Production and Structural Dynamics of Microbial Rhodopsins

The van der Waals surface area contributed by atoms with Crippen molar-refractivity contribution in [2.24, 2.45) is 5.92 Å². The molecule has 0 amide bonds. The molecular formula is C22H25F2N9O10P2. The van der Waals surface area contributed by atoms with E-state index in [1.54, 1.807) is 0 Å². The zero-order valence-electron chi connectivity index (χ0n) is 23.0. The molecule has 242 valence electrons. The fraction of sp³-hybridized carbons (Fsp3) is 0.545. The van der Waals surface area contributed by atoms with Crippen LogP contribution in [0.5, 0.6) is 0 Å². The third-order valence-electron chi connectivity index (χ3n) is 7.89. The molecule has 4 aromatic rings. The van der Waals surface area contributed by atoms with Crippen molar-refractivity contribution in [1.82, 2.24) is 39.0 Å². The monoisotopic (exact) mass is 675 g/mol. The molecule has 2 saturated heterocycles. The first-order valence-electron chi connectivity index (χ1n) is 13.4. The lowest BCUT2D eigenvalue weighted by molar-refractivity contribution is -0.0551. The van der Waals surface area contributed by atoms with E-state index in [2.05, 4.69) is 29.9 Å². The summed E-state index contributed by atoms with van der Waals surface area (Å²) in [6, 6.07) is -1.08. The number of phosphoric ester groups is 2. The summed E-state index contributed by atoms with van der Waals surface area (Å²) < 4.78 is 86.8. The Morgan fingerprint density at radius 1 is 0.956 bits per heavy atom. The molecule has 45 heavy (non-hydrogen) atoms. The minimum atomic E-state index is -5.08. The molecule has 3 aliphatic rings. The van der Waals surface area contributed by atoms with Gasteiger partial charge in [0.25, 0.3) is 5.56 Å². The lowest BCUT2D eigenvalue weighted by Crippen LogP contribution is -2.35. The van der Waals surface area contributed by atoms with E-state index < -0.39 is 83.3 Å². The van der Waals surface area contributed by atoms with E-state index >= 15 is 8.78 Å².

Abstract: Rhodopsins are a family of membrane proteins that are found in a wide range of organisms and provide them with the ability to sense and react to light. When light is absorbed by these proteins, structural changes occur that initiate the pumping of protons, opening of a channel or signal transfer. The rhodopsins have different functions but they are structurally similar. This makes the protein family interesting from the perspective of structural biology, a field that aims to link function of proteins to structure and dynamics. The structure of a protein may be obtained with X-ray crystallography. It requires a pure protein sample that can form protein crystals, data collection at an X-ray source and analysis of data for structural modelling and interpretation. In the last ten years, the development of X-ray free electron lasers (XFELs) generating very intense and short X-ray pulses has made it possible to capture structural changes in real-time with a time resolution of femtoseconds. This technique, called time-resolved serial femtosecond crystallography (TR-SFX), is particularly suited for studying structural dynamics of light-activated proteins. The first part of this thesis is about production of channelrhodopsins. Channelrhodopsins are light-gated ion channels that we aim to produce for a future TR-SFX experiment. We describe protein production in the yeast Pichia pastoris and strategies to handle glycosylations of the proteins. We also establish protocols for purification and screen for microcrystals in the lipidic cubic phase. The second and major part of this thesis is about structural dynamics of bacteriorhodopsin, a light-driven proton pump and by far the most studied microbial rhodopsin. We perform a TR-SFX study on bacteriorhodopsin that reveal structural changes in the time window from nanoseconds to milliseconds. In addition, we develop tools for comparison and analysis of structures and difference Fourier electron density maps from intermediate trapping studies and TR-SFX. These analyses give new insights in the mechanism of proton pumping.

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